Despite observations that pial arterioles constrict with decreased blood viscosity or hemodilution, several investigators have found an inverse relationship between cerebral blood flow (CBF) and hematocrit (Hct) under physiological conditions. To investigate whether this is due to a dilation of the more proximal large cerebral arteries, in vivo responses of CBF and basilar artery to hemodilution and hemoconcentration were studied in 21 anesthetized normal cats, using a closed clival window model. An inverse correlation between Hct and CBF was found, but CBF responses were smaller than previously reported data suggest. Varying Hct between 60 and 120% of baseline caused CBF to vary between 140 and 90%, approximately. Moderate hemodilution was associated with a significant decrease (-4.4%) in basilar artery diameter (P < 0.05), but other Hct manipulations had no consistent effect on basilar artery diameter. It is concluded that dilation of large cerebral arteries cannot account for the decreased cerebrovascular resistance following hemodilution but that a disproportionate reduction of in vivo viscosity must be responsible. Pial arteriolar constriction after hemodilution therefore probably reflects a normal autoregulatory adjustment of vasomotor tone to altered blood rheology, whereas changes in large artery caliber may serve to modulate microvascular pressure.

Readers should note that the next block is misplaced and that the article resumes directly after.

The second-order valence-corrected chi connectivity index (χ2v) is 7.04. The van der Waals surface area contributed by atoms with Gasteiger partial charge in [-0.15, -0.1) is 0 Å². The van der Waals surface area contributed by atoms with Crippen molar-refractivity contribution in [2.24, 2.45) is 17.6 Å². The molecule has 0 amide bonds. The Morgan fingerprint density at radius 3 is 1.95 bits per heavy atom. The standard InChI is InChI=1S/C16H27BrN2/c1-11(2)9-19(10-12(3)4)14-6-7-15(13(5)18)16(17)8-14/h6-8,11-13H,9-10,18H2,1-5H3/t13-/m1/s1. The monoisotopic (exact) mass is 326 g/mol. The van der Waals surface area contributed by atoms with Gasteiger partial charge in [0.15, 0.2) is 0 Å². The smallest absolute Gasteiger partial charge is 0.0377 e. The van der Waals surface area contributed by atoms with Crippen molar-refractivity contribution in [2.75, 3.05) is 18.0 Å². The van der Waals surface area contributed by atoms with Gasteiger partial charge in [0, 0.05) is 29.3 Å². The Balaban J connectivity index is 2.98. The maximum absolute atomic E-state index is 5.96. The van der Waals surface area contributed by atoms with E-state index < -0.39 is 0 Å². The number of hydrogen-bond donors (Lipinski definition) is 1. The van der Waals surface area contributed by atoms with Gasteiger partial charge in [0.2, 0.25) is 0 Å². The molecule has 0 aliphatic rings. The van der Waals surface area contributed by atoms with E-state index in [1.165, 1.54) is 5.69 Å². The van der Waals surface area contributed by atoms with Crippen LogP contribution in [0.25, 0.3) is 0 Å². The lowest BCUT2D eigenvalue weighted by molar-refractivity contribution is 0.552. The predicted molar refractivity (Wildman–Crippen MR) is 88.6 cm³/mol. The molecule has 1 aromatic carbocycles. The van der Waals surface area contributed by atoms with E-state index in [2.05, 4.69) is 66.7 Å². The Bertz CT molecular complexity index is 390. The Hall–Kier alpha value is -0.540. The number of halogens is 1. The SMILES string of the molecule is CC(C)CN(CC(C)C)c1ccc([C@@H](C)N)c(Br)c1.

|Original language||English (US)|
|Journal||American Journal of Physiology - Heart and Circulatory Physiology|
|Issue number||4 31-4|
|State||Published - 1992|
- cerebral circulation
- vascular resistance
ASJC Scopus subject areas